Sexually Transmitted Diseases/Hpv


Good Morning . I'm an Italian girl,so I'm sorry for my bad English. I'm writing here because I would like to know something better about my situation. Exactly one year ago,in March 2015,my boyfriend found some condylomata in his genital area that came and went away spontaneously, and they do the same also now. I made 4 years ago Gardasyl and I was virgin, so I was convinced that I was protected from condylomata. 4 months ago,in January, to be sure about my situation I controlled my genital area and I found in the  left small labia  two very small bumps and I was terrified. My gynecologist said that they could be condylomata but he wasn't completely sure because of my vaccine. If they were condylomata,in 9 months from my boyfriend contagion, shouldn't have expanded in my vagina more than simply two bumps ? I've applied condyline 2 times on them,and they disappear,but after that,they reappear in 15 days. Can they be simple physiological papillae? Can they be condylomata also with Gardasyl? I send you  an which the bumps seem white but in reality they are of the same color of the skin. I'm sordo for the bad quality of the image. Thank you.

Hello Barbara,
Sorry, no photo was attached to your note. Gardasil is very effective, but not 100% perfect, like all vaccines. It is designed to protect you from the strains of HPV that are associated with cervical cancer-- the high oncogenic strains of the virus. The question that needs addressing is your own Pap smear test for cervical cancer screening.  When done? What were the results?  

Condyloma (warts) do NOT generally come and go as you describe, and squamous papilloma may be what you have.  You may also have HPV infection, which may cause warts.  

The whole purpose of a vaccine is to prime your immune system so that if exposed to the virus, your immune system reacts strongly to get rid of the HPV.  That may very well be happening.

Good luck!

Sexually Transmitted Diseases

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Mark P. Behar


Almost any question or concern about gay men's health issues, sexually transmitted infections, abnormal Pap smears, anal cytology (anal "Pap smears"), etc. There is no such thing as “d/d free” or “clean” (free of infection), so why do so many of us deceive ourselves into thinking that some people are indeed totally free from a potentially infectious disease, like HIV, herpes, hepatitis, syphilis, chlamydia, warts, gonorrhea, etc., just because they say so? Clinical laboratory tests are not perfect, and having a “negative” or “nonreactive” test does not mean that a person is free from infection. Perhaps at the moment the test was taken, the person was uninfected; or, perhaps, the test wasn’t sensitive enough to detect presence of the infection. There is really no way that anyone can determine that they are truly “disease free,” and there are over a hundred of infectious conditions that can be spread without your knowing anything. Rather than trying to “pre-screen” or “serosort” a potential sex-mate with deceptive questions that are impossible to know by today’s technologies, a wiser option may be to consider everyone infected with something, and either use appropriate protective measures (“safer sex”), or accept the responsibility and consequences of possibly “catching” something from someone who’s hotter than expected (pun intended!). There is much research that supports the contention that an HIV positive person reliably taking HIV medications, and having an undetectable viral load, presents a lower risk for transmission of HIV than people who may think or say they are HIV negative, but are not. Food for thought!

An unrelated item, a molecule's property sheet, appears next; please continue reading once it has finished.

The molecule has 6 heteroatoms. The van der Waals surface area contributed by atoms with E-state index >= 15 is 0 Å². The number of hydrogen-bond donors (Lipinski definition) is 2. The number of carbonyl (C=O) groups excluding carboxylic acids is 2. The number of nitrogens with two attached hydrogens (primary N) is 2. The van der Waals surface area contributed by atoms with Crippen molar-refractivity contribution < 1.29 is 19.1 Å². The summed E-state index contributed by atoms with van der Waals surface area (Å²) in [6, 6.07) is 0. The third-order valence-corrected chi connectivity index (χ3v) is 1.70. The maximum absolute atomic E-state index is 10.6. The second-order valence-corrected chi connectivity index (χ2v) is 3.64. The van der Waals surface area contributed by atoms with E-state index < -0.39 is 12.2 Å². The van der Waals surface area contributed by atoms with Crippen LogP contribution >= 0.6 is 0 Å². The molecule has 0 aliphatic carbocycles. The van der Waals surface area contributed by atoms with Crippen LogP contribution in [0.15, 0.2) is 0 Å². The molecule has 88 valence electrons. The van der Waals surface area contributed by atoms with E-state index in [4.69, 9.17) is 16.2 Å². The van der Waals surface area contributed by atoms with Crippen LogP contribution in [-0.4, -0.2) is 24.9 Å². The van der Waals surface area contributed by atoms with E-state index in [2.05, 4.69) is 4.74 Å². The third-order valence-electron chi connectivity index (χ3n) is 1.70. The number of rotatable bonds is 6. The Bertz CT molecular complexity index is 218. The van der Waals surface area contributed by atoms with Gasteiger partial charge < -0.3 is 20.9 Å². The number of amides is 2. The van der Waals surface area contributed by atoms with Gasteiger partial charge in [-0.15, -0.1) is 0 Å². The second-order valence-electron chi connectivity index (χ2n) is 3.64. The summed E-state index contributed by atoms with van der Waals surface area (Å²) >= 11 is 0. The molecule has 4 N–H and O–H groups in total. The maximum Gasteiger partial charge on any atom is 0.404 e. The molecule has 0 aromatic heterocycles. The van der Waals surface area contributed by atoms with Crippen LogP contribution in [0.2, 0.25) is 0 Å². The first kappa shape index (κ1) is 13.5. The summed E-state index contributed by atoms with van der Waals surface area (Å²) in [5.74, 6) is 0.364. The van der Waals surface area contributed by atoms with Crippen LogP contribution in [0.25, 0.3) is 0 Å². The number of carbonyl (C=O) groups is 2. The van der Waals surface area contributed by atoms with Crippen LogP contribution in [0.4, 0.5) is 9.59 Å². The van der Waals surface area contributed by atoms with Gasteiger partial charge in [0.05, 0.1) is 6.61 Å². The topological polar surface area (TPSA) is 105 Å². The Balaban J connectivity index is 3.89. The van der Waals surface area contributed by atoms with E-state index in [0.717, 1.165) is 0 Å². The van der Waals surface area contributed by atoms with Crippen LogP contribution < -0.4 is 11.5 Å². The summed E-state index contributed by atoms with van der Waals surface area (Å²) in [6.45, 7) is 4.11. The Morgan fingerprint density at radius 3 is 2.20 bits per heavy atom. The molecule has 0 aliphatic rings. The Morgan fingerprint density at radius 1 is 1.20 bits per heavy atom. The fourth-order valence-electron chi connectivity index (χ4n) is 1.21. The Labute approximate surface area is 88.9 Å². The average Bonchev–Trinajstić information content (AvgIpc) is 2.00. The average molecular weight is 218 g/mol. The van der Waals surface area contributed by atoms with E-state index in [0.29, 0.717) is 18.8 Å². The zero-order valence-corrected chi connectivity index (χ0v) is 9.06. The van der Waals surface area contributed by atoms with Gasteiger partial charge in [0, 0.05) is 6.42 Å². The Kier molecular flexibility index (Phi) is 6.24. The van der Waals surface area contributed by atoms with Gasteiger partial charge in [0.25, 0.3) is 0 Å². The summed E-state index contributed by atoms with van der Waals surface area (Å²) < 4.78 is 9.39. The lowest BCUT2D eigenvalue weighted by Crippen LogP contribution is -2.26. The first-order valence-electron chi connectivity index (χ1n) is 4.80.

Family Practice PA since 1981; Volunteer Clinician for Brady East STD (BESTD) Clinic, Milwaukee, since 1977; answered STD questions submitted to their web site. Professionally lectured at national and regional Physician Assistant and Nurse Practitioner conferences, and at national gay & lesbian health conferences on topics including HIV/AIDS, herpes, hepatitis, STDs, human papilloma virus (the cause of venereal warts), abnormal Pap smears, gay and lesbian health issues, among others.

Co-Founder, Lesbian, Bisexual, & Gay Physician Assistant Caucus of the American Academy of Physician Assistants, Inc.; American Academy of Physician Assistants; Wisconsin Academy of Physician Assistants; National Co-Chair (2012-16), National Association of Black and White Men Together: A Gay, Multiracial Organization for All People (NABWMT)

Journal of the American Academy of Physician Assistants (JAPA) Q Visions, Quarterly Newsletter of the NABWMT

Bachelor's of Arts, 1972 (University of Wisconsin, Milwaukee, WI) Graduate Credits Experimental Psychology, 1972-75 (Tulane University, New Orleans, LA) Physician Assistant, Bachelor's of Science, 1981 (George Washington University, Washington, DC); Masters in Physician Assistant Studies, 2000 (University of Nebraska Medical Center, Omaha, NE)

Awards and Honors
Colposcopy Recognition Award (CRA), the American Association of Colposcopy and Cervical Pathology; Distinguished Fellow, Clinical Preceptor, American Academy of Physician Assistants; Fellow, Wisconsin Academy of Physician Assistants

Past/Present Clients
Brady East STD Clinic, Milwaukee, WI Milwaukee Health Services, Inc. (Martin Luther King Heritage Health Center), Dept. of Family Medicine and Early Intervention Program for HIV Infected Persons

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